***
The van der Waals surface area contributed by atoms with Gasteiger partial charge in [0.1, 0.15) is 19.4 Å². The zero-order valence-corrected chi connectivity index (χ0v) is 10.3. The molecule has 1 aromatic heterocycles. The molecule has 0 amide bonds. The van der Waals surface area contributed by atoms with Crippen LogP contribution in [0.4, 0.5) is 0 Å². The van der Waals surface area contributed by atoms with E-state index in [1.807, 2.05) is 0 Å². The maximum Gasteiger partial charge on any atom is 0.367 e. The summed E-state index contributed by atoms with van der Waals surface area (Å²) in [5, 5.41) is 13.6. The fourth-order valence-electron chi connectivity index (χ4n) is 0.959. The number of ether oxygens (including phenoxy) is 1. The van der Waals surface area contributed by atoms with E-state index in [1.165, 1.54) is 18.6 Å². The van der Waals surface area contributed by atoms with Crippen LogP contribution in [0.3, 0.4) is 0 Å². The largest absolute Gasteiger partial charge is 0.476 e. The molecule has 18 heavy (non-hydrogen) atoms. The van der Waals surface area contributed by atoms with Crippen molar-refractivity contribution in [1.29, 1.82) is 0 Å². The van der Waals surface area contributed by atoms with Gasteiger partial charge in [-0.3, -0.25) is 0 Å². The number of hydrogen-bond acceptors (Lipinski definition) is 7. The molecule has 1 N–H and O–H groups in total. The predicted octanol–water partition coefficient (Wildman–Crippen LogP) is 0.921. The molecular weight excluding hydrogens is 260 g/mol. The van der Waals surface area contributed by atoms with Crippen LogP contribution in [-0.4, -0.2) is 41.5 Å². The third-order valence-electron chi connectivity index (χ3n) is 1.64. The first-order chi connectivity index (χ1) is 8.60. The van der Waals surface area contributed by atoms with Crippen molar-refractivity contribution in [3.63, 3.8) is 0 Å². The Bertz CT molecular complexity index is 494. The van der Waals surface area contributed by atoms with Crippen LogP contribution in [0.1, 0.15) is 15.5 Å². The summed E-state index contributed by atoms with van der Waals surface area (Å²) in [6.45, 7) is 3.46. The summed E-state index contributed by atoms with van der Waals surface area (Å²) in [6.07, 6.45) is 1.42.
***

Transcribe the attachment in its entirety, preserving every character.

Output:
The van der Waals surface area contributed by atoms with Gasteiger partial charge in [0.1, 0.15) is 19.4 Å². The zero-order valence-corrected chi connectivity index (χ0v) is 10.3. The molecule has 1 aromatic heterocycles. The molecule has 0 amide bonds. The van der Waals surface area contributed by atoms with Crippen LogP contribution in [0.4, 0.5) is 0 Å². The van der Waals surface area contributed by atoms with E-state index in [1.807, 2.05) is 0 Å². The maximum Gasteiger partial charge on any atom is 0.367 e. The summed E-state index contributed by atoms with van der Waals surface area (Å²) in [5, 5.41) is 13.6. The fourth-order valence-electron chi connectivity index (χ4n) is 0.959. The number of ether oxygens (including phenoxy) is 1. The van der Waals surface area contributed by atoms with E-state index in [1.165, 1.54) is 18.6 Å². The van der Waals surface area contributed by atoms with Crippen LogP contribution in [0.3, 0.4) is 0 Å². The largest absolute Gasteiger partial charge is 0.476 e. The molecule has 18 heavy (non-hydrogen) atoms. The van der Waals surface area contributed by atoms with Crippen molar-refractivity contribution in [1.29, 1.82) is 0 Å². The van der Waals surface area contributed by atoms with Gasteiger partial charge in [-0.3, -0.25) is 0 Å². The number of hydrogen-bond acceptors (Lipinski definition) is 7. The molecule has 1 N–H and O–H groups in total. The predicted octanol–water partition coefficient (Wildman–Crippen LogP) is 0.921. The molecular weight excluding hydrogens is 260 g/mol. The van der Waals surface area contributed by atoms with Crippen LogP contribution in [-0.4, -0.2) is 41.5 Å². The third-order valence-electron chi connectivity index (χ3n) is 1.64. The first-order chi connectivity index (χ1) is 8.60. The van der Waals surface area contributed by atoms with Crippen molar-refractivity contribution in [3.63, 3.8) is 0 Å². The Bertz CT molecular complexity index is 494. The van der Waals surface area contributed by atoms with Crippen LogP contribution in [0.1, 0.15) is 15.5 Å². The summed E-state index contributed by atoms with van der Waals surface area (Å²) in [6.45, 7) is 3.46. The summed E-state index contributed by atoms with van der Waals surface area (Å²) in [6.07, 6.45) is 1.42.